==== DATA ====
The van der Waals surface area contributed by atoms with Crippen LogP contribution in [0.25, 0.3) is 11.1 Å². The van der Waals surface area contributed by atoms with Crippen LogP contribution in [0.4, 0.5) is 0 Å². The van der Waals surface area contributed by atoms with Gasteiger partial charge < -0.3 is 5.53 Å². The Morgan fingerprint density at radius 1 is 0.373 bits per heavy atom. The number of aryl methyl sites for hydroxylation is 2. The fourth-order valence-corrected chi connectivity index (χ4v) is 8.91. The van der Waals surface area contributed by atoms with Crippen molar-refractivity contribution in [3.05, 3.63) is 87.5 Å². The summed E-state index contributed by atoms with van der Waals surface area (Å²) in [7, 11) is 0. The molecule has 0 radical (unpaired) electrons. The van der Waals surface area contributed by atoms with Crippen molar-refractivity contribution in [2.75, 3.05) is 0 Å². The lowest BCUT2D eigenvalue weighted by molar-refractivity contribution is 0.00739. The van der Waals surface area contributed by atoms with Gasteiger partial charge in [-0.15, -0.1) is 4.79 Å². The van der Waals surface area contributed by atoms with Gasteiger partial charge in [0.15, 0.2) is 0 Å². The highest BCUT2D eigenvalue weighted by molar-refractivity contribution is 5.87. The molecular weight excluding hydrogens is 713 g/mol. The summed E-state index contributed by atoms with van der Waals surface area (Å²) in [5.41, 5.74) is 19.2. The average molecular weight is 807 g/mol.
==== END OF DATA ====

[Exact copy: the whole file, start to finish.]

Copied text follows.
The van der Waals surface area contributed by atoms with Crippen LogP contribution in [0.25, 0.3) is 11.1 Å². The van der Waals surface area contributed by atoms with Crippen LogP contribution in [0.4, 0.5) is 0 Å². The van der Waals surface area contributed by atoms with Gasteiger partial charge < -0.3 is 5.53 Å². The Morgan fingerprint density at radius 1 is 0.373 bits per heavy atom. The number of aryl methyl sites for hydroxylation is 2. The fourth-order valence-corrected chi connectivity index (χ4v) is 8.91. The van der Waals surface area contributed by atoms with Crippen molar-refractivity contribution in [3.05, 3.63) is 87.5 Å². The summed E-state index contributed by atoms with van der Waals surface area (Å²) in [7, 11) is 0. The molecule has 0 radical (unpaired) electrons. The van der Waals surface area contributed by atoms with Crippen molar-refractivity contribution in [2.75, 3.05) is 0 Å². The lowest BCUT2D eigenvalue weighted by molar-refractivity contribution is 0.00739. The van der Waals surface area contributed by atoms with Gasteiger partial charge in [-0.15, -0.1) is 4.79 Å². The van der Waals surface area contributed by atoms with Gasteiger partial charge in [0.15, 0.2) is 0 Å². The highest BCUT2D eigenvalue weighted by molar-refractivity contribution is 5.87. The molecular weight excluding hydrogens is 713 g/mol. The summed E-state index contributed by atoms with van der Waals surface area (Å²) in [5.41, 5.74) is 19.2. The average molecular weight is 807 g/mol.